The primary purpose of most pipelines is to instill trust. Running tests is the standard method for instilling trust in software. Test elements come in a variety of sizes and shapes. CI/CD pipelines are natural places to perform tests as quality gates as test methodologies change. Tests that require the complete application, such as integration tests, soak tests, load tests, and regression tests, are obvious fits in addition to build-centric tests. Modern testing methods, such as Chaos Engineering, can also be used at the infrastructure level.
Release elements are the actual deployments that help to achieve Continuous Deployment. For example, do you have a rolling, blue-green, or canary deployment in mind? That orchestration will be handled by release elements in your CI/CD pipeline.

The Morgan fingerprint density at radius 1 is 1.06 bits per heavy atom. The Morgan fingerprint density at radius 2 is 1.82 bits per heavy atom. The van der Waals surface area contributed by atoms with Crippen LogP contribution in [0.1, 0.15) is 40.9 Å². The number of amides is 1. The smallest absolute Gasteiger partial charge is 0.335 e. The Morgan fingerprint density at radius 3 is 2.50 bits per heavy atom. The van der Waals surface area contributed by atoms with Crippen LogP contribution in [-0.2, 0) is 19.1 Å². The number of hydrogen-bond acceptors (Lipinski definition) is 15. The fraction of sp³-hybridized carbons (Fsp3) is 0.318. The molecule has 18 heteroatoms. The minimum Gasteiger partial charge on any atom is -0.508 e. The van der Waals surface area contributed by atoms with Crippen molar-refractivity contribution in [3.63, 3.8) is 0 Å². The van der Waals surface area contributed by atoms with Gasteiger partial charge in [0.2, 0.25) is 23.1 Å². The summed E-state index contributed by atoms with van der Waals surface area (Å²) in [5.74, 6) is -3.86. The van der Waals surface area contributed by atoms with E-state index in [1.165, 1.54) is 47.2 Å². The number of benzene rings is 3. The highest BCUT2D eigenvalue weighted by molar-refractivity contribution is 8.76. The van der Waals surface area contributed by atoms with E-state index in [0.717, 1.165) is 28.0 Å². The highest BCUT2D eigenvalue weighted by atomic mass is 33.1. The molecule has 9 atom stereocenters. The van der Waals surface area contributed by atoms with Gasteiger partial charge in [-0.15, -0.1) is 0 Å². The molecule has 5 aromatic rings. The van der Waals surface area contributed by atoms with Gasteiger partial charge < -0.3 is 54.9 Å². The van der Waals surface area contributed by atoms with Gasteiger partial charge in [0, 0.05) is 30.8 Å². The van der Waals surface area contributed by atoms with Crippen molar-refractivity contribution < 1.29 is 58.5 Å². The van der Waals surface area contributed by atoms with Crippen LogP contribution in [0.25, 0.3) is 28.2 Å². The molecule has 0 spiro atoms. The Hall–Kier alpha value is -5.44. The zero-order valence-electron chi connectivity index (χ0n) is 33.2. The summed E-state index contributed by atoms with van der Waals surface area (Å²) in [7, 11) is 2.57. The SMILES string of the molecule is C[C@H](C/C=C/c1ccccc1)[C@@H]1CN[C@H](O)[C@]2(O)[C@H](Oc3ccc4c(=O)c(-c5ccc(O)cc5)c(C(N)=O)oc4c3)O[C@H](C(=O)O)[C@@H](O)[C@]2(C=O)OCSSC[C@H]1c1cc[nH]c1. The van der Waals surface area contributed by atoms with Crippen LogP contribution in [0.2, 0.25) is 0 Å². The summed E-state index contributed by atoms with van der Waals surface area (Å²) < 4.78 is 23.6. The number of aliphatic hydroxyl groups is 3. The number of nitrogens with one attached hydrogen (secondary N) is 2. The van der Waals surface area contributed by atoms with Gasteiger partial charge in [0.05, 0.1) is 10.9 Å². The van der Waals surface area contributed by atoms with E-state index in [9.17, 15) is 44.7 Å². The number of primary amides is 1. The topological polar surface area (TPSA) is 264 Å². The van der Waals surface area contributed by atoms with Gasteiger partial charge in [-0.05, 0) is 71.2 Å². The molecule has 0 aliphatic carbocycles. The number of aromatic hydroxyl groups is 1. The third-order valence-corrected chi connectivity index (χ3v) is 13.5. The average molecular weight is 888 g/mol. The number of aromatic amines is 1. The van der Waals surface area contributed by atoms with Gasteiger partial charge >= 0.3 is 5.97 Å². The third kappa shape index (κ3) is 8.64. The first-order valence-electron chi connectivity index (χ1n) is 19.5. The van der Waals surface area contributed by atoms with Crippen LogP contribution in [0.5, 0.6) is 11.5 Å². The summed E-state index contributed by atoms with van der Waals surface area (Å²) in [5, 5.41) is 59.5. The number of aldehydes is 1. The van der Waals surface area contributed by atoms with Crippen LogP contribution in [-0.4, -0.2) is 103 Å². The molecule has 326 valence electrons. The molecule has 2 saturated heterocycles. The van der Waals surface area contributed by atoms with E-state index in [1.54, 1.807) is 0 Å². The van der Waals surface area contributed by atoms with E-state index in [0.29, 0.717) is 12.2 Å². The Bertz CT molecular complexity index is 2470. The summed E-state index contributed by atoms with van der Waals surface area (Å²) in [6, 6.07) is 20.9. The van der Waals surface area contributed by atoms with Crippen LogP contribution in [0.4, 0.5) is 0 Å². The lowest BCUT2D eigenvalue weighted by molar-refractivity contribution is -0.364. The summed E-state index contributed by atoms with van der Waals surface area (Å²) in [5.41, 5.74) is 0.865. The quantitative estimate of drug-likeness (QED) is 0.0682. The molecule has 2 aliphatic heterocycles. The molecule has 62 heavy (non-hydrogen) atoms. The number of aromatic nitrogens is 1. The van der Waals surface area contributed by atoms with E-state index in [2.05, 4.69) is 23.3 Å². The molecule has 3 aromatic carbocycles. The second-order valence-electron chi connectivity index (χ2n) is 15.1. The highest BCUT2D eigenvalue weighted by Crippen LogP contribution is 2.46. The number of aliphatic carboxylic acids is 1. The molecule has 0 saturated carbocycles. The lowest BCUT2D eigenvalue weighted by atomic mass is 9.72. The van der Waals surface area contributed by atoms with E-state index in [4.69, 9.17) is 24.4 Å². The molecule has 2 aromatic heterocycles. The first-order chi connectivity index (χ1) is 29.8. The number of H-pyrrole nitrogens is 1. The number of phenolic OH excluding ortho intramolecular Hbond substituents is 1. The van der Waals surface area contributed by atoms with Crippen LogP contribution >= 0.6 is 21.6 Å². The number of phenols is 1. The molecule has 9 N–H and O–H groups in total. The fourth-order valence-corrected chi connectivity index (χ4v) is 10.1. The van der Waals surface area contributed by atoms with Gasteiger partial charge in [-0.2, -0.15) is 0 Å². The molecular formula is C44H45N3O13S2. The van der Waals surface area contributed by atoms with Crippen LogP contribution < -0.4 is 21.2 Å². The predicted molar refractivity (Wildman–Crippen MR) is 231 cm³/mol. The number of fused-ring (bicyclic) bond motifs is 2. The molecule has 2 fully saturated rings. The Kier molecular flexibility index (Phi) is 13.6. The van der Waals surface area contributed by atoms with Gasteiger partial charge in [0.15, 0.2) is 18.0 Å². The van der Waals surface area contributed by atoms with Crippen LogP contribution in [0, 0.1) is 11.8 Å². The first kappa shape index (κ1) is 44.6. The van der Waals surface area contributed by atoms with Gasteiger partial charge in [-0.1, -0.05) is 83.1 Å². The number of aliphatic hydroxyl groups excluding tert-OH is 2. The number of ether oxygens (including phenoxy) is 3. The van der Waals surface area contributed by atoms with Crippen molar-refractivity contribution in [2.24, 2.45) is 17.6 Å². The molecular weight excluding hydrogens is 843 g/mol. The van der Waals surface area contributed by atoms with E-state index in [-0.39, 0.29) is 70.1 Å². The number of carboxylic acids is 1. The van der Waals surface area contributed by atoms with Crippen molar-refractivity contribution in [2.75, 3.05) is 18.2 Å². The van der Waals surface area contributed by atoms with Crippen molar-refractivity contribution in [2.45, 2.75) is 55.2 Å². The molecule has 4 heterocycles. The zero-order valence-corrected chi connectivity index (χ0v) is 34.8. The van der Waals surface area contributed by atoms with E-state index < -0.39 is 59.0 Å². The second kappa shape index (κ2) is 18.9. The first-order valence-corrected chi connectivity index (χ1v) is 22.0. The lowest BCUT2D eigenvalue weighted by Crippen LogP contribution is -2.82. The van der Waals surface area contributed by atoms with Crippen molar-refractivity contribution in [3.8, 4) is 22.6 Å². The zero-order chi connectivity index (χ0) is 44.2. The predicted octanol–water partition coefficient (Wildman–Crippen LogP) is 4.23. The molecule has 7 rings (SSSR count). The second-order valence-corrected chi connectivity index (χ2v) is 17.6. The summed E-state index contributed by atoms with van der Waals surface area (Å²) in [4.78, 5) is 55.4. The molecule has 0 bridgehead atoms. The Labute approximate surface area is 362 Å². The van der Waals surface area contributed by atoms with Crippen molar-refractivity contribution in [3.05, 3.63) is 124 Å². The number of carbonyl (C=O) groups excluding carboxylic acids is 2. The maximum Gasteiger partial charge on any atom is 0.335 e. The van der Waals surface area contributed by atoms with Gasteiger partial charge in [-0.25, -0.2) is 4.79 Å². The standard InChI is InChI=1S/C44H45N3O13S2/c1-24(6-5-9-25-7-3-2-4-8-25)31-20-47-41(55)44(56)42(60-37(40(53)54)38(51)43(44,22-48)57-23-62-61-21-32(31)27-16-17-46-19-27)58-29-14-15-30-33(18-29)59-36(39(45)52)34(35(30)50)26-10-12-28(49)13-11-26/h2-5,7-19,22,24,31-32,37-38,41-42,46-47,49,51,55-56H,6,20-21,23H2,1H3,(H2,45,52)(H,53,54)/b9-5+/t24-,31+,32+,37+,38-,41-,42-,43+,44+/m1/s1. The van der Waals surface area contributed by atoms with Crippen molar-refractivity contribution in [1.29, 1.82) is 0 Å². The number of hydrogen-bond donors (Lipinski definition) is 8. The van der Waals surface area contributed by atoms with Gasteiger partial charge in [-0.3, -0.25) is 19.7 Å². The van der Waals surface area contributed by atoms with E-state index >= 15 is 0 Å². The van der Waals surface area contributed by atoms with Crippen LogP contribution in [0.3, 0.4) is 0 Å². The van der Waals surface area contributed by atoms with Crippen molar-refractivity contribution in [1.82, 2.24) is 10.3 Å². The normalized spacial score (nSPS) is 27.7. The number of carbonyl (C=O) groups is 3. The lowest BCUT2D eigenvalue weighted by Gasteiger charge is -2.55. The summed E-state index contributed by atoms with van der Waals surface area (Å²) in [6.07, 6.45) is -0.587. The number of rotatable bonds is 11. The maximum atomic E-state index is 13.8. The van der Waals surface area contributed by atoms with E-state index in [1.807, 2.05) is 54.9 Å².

A rolling deployment is a release technique that sequentially updates running instances. To elaborate, the old application version is decommissioned, and a new one is installed in its place until all nodes in the sequence have been replaced.
A blue-green deployment is a risk-averse releasing method. With two parallel versions of production operating, the new release (blue) will gradually replace the stable version (green), with the regular version remaining operational until it is considered safe to repurpose or decommission it. Rollbacks are easier when blue-green deployments are used. On the other hand, the infrastructure necessary (two copies of production) might be expensive to set up and maintain.